Research published in the British Medical Journal finds that individuals who have never smoked tobacco and maintain BMIs between 20-24 are at the lowest risk for all cause mortality; findings suggest anything above or below said BMI range can put individuals at risk for various chronic diseases
The prevalence of obesity has increased dramatically over the past few decades. This has become a serious health concern due to the association between obesity and an increased risk of chronic diseases including cardiovascular disease, diabetes, cancer, and other morbidities. A newly-published study has conducted a meta-analysis of published cohort studies to clarify the strength of the relationship between BMI (body mass index) and all cause mortality. This study also looked at potential confounding effects of smoking, as well as if prevalent disease influenced the association between BMI and all cause mortality.
This study, published in the British Medical Journal (BMJ), collected a total of 230 cohort studies (207 publications) that looked at the association between BMI and all cause mortality. Studies were included that reported risk estimates for at least three categories of BMI in relation to all cause mortality. Data was then extracted from all the studies that were collected.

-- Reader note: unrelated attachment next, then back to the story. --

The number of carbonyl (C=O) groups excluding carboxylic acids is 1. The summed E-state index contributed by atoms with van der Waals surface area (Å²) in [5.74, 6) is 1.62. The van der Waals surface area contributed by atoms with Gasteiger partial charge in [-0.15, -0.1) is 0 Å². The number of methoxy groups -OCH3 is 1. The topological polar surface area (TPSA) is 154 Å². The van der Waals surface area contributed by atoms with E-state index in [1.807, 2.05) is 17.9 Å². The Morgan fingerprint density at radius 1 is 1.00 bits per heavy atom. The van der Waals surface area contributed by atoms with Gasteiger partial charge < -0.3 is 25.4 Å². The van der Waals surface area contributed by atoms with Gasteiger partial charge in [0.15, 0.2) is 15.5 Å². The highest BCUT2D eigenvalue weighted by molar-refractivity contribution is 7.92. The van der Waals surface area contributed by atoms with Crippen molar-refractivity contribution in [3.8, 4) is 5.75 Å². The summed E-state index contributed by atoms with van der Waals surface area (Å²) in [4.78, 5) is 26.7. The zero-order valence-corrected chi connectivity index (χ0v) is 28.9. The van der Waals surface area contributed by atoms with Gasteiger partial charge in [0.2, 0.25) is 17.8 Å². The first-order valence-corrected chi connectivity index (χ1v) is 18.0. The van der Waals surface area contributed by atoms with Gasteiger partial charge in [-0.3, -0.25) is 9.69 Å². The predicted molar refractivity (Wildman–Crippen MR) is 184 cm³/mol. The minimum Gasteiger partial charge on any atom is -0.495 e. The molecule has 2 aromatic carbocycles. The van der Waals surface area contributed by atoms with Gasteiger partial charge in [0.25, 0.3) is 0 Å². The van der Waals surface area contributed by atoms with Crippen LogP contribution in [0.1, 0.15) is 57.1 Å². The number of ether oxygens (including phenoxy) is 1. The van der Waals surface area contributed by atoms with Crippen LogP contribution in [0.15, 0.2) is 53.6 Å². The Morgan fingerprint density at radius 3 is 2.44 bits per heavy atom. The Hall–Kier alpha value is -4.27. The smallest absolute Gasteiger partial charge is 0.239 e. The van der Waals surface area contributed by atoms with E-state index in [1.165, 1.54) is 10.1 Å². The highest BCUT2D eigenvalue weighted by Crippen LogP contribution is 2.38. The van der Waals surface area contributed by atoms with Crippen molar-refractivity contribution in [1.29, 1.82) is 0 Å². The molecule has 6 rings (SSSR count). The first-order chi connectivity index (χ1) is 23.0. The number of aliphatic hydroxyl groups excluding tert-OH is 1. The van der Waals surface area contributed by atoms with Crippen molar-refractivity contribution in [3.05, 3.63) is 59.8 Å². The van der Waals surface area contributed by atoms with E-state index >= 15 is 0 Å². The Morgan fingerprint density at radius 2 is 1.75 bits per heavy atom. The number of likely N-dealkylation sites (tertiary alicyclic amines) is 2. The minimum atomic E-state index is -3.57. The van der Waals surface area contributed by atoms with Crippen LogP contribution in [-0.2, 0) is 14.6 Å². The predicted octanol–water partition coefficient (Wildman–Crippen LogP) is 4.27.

Results looked at the shape of dose-response relation curves. A J-shaped curve was seen in those who never smoked (aka “never-smokers”), and the lowest risk for all cause mortality was seen in three groups: individuals who were never-smokers with BMIs between 23-24, never-smokers who were healthy at baseline with BMIs between 22-23, and never-smokers who had a longer duration of follow-up (more than 20 years) with BMIs between 20-22. In contrast to these findings, there was a U-shaped association between BMI and mortality among current and former smokers.
This meta-analysis provides further evidence for the conclusion that obesity, as measured by BMI, increases the risk of premature mortality. The lowest mortality was observed in the BMI range of 23-24 among never-smokers, 22-23 among healthy never-smokers, and 20-22 among never-smokers with longer follow-up durations. An interesting finding to note was that the risk of mortality increased for individuals with BMIs that were too low (underweight individuals).
This research is beneficial to inform people regarding the adverse risks that accompany excess or deficient weight. This study, as well as previous research, recommends a BMI of 18.5-24.9 for the prevention of chronic diseases. Future research can focus on BMI and specific causes of death, including less common diseases contributing to mortality.
Written By: Rachel Berkovich, BSc